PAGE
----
Former BART officer faces 40 years in prison

By Alex A. Alonso
July 5, 2010 |10:00 p.m.
updated: July 6, 2010 | 10:41 p.m.

On Wednesday Judge Robert Perry went over jury instructions with the attorneys outside the presence of the jury and discussed all possible charges that Johannes Mehserle would be eligible for if the jury decided to convict the former Bay Area Rapid Transit (BART) officer of an offense.

Judge Perry did not offer first degree murder as an option, but based on the evidence and testimony, Judge Perry found that second degree murder was a viable option that the jury could consider. If found guilty on second degree murder, Mehserle would be sentenced to 15 years in a California prison, plus 10 to 25 years for the gun enhancement. With that conviction, Mehserle faces a maximum of 40 years in prison and according to Loyola Law School professor, Laurie Levenson, Judge Perry would not hesitate to give the former BART officer the maximum allowed by law for second degree, the most serious of the charges he is eligible for.

Mehserle is also eligible for the lesser and included offenses of both voluntary manslaughter and involuntary manslaughter. According to Deputy District Attorney David Stein, there are two ways that the jury can find Mehserle guilty of voluntary manslaughter. If the shooting of Oscar Grant was motivated by Mehserle having his emotions driven by something that Grant provoked, then there is a possibility of the jury agreeing on that selection. The other way to voluntary manslaughter is an imperfect self defense claim where the defendant intentionally killed, because he unreasonably believed that there was an imminent threat of death or great bodily injury. Both these paths to voluntary manslaughter are possible if the jury believes that Grant was resisting arrest or was actually reaching for a gun as the defense has argued. If found guilty on the voluntary manslaughter, Mehserle will be sentenced to seven, nine or a maximum of 11 years in prison.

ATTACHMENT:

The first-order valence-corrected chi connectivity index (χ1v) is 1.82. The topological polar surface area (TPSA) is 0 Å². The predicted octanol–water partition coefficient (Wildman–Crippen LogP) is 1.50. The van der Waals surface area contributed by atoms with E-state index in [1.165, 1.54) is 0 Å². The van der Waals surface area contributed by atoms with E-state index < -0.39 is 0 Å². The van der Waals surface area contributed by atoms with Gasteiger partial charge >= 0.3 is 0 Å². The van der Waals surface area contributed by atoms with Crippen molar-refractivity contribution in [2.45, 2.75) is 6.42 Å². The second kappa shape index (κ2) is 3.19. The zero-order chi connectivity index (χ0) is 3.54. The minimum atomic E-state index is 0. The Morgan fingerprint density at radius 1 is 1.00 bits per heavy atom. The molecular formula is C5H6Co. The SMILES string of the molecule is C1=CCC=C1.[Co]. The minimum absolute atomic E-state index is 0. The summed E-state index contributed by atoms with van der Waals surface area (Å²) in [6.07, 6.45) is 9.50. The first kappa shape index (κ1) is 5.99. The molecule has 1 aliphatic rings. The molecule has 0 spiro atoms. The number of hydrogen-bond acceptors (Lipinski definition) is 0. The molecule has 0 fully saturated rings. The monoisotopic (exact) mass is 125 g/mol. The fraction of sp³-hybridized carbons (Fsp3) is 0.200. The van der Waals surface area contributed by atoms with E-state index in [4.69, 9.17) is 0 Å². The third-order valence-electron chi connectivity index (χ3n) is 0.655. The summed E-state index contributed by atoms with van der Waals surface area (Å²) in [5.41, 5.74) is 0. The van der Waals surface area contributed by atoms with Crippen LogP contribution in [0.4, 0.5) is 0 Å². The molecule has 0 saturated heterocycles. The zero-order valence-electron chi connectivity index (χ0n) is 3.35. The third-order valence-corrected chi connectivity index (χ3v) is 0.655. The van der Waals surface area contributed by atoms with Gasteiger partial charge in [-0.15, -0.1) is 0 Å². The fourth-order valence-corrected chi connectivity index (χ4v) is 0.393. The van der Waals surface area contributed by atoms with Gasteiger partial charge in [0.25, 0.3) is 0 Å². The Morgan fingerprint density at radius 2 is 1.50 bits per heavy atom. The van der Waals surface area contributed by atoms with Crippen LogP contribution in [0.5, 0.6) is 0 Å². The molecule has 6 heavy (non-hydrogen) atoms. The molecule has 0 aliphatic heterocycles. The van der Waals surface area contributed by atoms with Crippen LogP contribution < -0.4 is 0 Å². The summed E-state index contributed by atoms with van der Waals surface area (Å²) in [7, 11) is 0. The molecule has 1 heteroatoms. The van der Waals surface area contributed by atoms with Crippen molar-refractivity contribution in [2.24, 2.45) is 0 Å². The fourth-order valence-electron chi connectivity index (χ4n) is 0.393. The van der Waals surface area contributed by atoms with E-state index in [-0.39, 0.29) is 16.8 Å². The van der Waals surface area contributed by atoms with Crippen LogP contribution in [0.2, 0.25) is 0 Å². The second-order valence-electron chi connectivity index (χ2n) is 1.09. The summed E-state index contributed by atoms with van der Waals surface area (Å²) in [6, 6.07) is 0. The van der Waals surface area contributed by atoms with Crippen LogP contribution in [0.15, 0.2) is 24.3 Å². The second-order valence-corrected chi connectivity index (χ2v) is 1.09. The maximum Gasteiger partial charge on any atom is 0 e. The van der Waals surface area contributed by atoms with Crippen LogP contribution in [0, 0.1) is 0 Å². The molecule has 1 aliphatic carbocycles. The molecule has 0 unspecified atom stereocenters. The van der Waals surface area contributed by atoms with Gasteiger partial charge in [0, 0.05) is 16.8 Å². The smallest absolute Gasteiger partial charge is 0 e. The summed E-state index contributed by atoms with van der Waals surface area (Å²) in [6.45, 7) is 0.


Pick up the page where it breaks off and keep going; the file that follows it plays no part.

The jury also has the option to come back with an involuntary manslaughter conviction if they believe that Mehserle acted criminally negligent when he shot Grant but was acting lawfully when he was attempting to place Grant under arrest for resisting an officer. If found guilty of this lesser offense, Mehserle would be sentenced to a minimum of two years to a maximum of six years in prison.

The last possibility is an acquittal, and if the jury accepts defense attorney Michael Rains’ argument that defendant Mehserle was actually attempting to use his TASER at the time of the shooting, then they must find the former police officer not guilty on all charges.

There is also the possibility of a hung jury if the 12 jurors cannot all agree on one of the previous four options.

Alex Alonso is an author, film maker and founder of He is also a contributing author in the 2010 book entitled “Black Los Angeles: American Dreams Racial Realities” (New York University Press). He can be reached via email, toll free at 800-249-1324 or on Twitter.

Posted by on Jul 5 2010. Filed under Features, People of CA v. Johannes Mehserle. You can follow any responses to this entry through the RSS 2.0. You can skip to the end and leave a response. Pinging is currently not allowed.

1 Comment for “Former BART officer faces 40 years in prison”

  1. […] Former BART officer faces 40 years in prison By Alex Alonso STREETGANGS.COM STAFF WRITER July 5, 2010… […]

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